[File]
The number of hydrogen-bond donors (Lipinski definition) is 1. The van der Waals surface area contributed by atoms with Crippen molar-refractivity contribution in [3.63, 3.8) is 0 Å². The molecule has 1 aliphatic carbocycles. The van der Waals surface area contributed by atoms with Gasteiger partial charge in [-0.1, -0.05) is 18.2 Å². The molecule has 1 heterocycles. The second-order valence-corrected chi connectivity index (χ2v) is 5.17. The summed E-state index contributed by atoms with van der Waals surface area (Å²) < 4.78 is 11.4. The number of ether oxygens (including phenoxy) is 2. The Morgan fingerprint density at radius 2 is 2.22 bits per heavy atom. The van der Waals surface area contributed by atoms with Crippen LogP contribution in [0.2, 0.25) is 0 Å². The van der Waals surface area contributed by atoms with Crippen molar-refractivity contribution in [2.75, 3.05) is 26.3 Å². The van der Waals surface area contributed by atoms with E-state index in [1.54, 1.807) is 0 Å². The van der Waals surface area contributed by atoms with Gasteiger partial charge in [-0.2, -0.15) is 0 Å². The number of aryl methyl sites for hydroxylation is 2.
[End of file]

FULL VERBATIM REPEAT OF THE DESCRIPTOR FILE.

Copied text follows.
The number of hydrogen-bond donors (Lipinski definition) is 1. The van der Waals surface area contributed by atoms with Crippen molar-refractivity contribution in [3.63, 3.8) is 0 Å². The molecule has 1 aliphatic carbocycles. The van der Waals surface area contributed by atoms with Gasteiger partial charge in [-0.1, -0.05) is 18.2 Å². The molecule has 1 heterocycles. The second-order valence-corrected chi connectivity index (χ2v) is 5.17. The summed E-state index contributed by atoms with van der Waals surface area (Å²) < 4.78 is 11.4. The number of ether oxygens (including phenoxy) is 2. The Morgan fingerprint density at radius 2 is 2.22 bits per heavy atom. The van der Waals surface area contributed by atoms with Crippen LogP contribution in [0.2, 0.25) is 0 Å². The van der Waals surface area contributed by atoms with Crippen molar-refractivity contribution in [2.75, 3.05) is 26.3 Å². The van der Waals surface area contributed by atoms with E-state index in [1.54, 1.807) is 0 Å². The van der Waals surface area contributed by atoms with Gasteiger partial charge in [-0.2, -0.15) is 0 Å². The number of aryl methyl sites for hydroxylation is 2.